Iggy Pop Préliminaires(Astralwerks/Virgin) Buy it from Insound
Initially, this was meant to be a massacre.
As the disappointing thirty-six or so minutes faded after its first go around, Iggy Pop’s latest album, Préliminaires, felt the tired, inoffensive and mediocre byproduct of an aged rocker trapped by his own legacy as one of the most dangerous men to ever front a band or occupy a stage. A supposed deviation from the Pop paradigm, Préliminaires is said to have taken its cue from New Orleans era jazz music (Jelly Roll Morton and Louis Armstrong to be specific) and as having been inspired by French novelist Michel Houellebecq’s book, The Possibility of an Island.
Having said that, Préliminaires doesn’t sound like New Orleans jazz, nor does it feel as if it has a concept to speak of. What I heard was Iggy Pop’s epiphany: That with Ron Asheton gone and The Stooges permanently dissolved, it was time to create an adaptable persona with which he could use to age gracefully while holding on to some fragment of credibility and cultural relevance. As indispensable as Iggy Pop’s influence has been in terms of music, having had a hand in crafting three of the most important albums to ever come in contact with a stylus, (The Stooges, Fun House and Raw Power), his solo work hasn’t yielded much attention for years though he’s tried and tried again. Consider Préliminaires Iggy Pop’s Swordfishtrombones, partly spawned because, in Pop’s own words, “…at one point I just sick of idiot thugs with guitars and, uh, bangin’ out crappy music.” There’s definitely a “mortality” aspect to the album, as The Possibility of an Island deals with the topic extensively and cynically, a song like It’s Nice To Be Dead a less than subtle example of where Pop’s head dwells, how Houellebecq brought him there and how Asheton’s passing didn’t help. Perspective emerged the more I listened to Préliminaires; an understanding of sorts developed. His tired and melancholy declarations of, “I want to go to the beach,” suddenly suggested less a spontaneous daytrip and more a destination for him to live out his remaining years. It also pointed to a desired isolation from the rest of the world.
But, even with the aid of perspective, Préliminaires remains shaky and rushed, not necessarily to the level of half-assed Stooges comeback, The Weirdness, but there’s a degree of resignation that courses through the album. Iggy Pop’s low-register pipes aren’t necessarily new if you’ve ever heard Nightclubbing or Sister Midnight, but Préliminaires carries his croon to Vegan proportions: his tonality that of the self-aware casino performer, content to bark out the hits for his nostalgia-hungry audience without any real emotion or connectivity. A one-time true voice, now a regular at some nightclub, choking through songs amidst second-hand clouds of filtered nicotine.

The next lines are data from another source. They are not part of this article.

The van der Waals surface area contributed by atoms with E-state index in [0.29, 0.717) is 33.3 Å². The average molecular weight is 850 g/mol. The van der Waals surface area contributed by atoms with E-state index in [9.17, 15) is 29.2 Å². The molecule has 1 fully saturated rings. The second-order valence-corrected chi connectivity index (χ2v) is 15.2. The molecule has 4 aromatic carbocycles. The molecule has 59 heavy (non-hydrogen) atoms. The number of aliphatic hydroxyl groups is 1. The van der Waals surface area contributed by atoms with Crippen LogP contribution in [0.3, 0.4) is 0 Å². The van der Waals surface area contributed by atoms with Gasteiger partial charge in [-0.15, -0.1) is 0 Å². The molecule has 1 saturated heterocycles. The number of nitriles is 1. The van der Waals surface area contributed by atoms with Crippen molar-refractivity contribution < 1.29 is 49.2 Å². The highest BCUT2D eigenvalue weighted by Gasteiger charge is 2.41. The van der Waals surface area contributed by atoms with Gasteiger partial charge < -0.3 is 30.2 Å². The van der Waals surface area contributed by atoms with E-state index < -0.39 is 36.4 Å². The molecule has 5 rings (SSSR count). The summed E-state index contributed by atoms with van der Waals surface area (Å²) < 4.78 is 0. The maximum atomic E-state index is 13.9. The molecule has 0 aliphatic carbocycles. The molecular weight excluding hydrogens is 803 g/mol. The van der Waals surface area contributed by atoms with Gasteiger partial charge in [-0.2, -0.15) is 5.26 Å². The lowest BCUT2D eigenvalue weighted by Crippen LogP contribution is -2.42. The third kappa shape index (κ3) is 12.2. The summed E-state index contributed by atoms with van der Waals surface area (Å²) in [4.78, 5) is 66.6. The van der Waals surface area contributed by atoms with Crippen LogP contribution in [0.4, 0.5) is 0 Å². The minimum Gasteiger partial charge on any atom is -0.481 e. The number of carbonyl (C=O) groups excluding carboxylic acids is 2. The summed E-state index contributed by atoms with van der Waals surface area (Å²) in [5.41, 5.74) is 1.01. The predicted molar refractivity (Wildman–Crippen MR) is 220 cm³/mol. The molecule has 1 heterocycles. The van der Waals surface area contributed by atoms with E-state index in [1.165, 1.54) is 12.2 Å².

Iggy’s decision to include standards like Les Feuilles Mortes (Autumn Leaves), (which Edith Piaf made famous), and How Insensitive certainly points to a desired disassociation with his former self, the possibility that he no longer wants to abuse his body to excess for his audiences. At 62 years of age, many almost-fatalities under his belt, his physical being an undoubted and damaged mass of perpetual ache and trauma, you’d be an asshole to blame him.
Still, Pop is sultry and seductive, an aged wisdom exuding macabre romantic passion. His claim on Armstrong is solely exemplified by the two-minute trumpeted ode to canine life, King of the Dogs, and his denial of rock is more or less disproved by the epic pulse of Je Sais Que Tu Sais (reprised later as She’s A Business sans female French dialogue) and the murky pace of It’s Nice To Be Dead. He attempts dance-friendly, plastic modernity with Party Time (“It’s party time/And I smell slime/These stupid people/Make me evil”) and then goes treble blues with He’s Dead/She’s Alive. Less a jazz album than an eclectic selection, Préliminaires is inconsistent and demonstrates Pop’s reluctance to deviate completely from his safety zone.
A Machine For Loving is the album’s most literal adaptation of Houellebecq’s novel, Iggy Pop waxing philosophically about dogs and their capacity for love. “Love is simple to define, but it seldom happens, in the series of beings,” Iggy states, “Through these dogs we pay homage to love, and to its possibility.” Though its mood is based on a fictitious and superficially engaged science fiction landscape, Pop’s appropriation of the material feels personal as he obviously relates to some of Houellebecq’s vision. But, while Préliminaires celebrates dogs, quietly lambastes humanity and acknowledges mortality, Iggy Pop isn’t really doing anything new. His only real creative deviation is that, for the first time, he sounds worn out.